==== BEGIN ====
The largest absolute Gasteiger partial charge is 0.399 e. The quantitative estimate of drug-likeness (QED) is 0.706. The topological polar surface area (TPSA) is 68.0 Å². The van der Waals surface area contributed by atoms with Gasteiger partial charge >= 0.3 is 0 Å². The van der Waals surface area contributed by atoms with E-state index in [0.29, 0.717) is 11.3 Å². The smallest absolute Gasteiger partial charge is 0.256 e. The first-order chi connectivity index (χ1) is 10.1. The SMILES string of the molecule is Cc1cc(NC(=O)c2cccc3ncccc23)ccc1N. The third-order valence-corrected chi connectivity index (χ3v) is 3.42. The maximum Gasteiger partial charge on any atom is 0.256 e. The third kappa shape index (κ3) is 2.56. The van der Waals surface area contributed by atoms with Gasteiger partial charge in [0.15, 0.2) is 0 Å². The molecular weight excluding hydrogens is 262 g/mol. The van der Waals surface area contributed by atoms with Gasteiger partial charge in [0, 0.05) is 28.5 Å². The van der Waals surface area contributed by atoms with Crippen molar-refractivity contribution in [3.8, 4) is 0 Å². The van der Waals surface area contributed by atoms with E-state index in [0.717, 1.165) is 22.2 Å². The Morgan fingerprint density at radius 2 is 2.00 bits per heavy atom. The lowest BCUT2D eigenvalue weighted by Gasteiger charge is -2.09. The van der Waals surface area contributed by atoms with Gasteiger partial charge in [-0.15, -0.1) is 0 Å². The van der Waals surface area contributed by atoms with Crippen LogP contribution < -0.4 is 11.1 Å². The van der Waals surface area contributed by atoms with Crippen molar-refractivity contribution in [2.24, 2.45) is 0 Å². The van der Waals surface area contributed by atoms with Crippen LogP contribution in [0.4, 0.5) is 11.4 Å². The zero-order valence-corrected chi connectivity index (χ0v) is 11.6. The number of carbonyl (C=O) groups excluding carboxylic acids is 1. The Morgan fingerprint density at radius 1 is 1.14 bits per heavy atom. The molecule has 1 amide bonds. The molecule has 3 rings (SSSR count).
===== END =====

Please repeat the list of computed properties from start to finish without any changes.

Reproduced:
The largest absolute Gasteiger partial charge is 0.399 e. The quantitative estimate of drug-likeness (QED) is 0.706. The topological polar surface area (TPSA) is 68.0 Å². The van der Waals surface area contributed by atoms with Gasteiger partial charge >= 0.3 is 0 Å². The van der Waals surface area contributed by atoms with E-state index in [0.29, 0.717) is 11.3 Å². The smallest absolute Gasteiger partial charge is 0.256 e. The first-order chi connectivity index (χ1) is 10.1. The SMILES string of the molecule is Cc1cc(NC(=O)c2cccc3ncccc23)ccc1N. The third-order valence-corrected chi connectivity index (χ3v) is 3.42. The maximum Gasteiger partial charge on any atom is 0.256 e. The third kappa shape index (κ3) is 2.56. The van der Waals surface area contributed by atoms with Gasteiger partial charge in [0.15, 0.2) is 0 Å². The molecular weight excluding hydrogens is 262 g/mol. The van der Waals surface area contributed by atoms with Gasteiger partial charge in [0, 0.05) is 28.5 Å². The van der Waals surface area contributed by atoms with Crippen molar-refractivity contribution in [3.8, 4) is 0 Å². The van der Waals surface area contributed by atoms with E-state index in [0.717, 1.165) is 22.2 Å². The Morgan fingerprint density at radius 2 is 2.00 bits per heavy atom. The lowest BCUT2D eigenvalue weighted by Gasteiger charge is -2.09. The van der Waals surface area contributed by atoms with Gasteiger partial charge in [-0.15, -0.1) is 0 Å². The van der Waals surface area contributed by atoms with Crippen LogP contribution < -0.4 is 11.1 Å². The van der Waals surface area contributed by atoms with Crippen molar-refractivity contribution in [2.24, 2.45) is 0 Å². The van der Waals surface area contributed by atoms with Crippen LogP contribution in [0.4, 0.5) is 11.4 Å². The zero-order valence-corrected chi connectivity index (χ0v) is 11.6. The number of carbonyl (C=O) groups excluding carboxylic acids is 1. The Morgan fingerprint density at radius 1 is 1.14 bits per heavy atom. The molecule has 1 amide bonds. The molecule has 3 rings (SSSR count).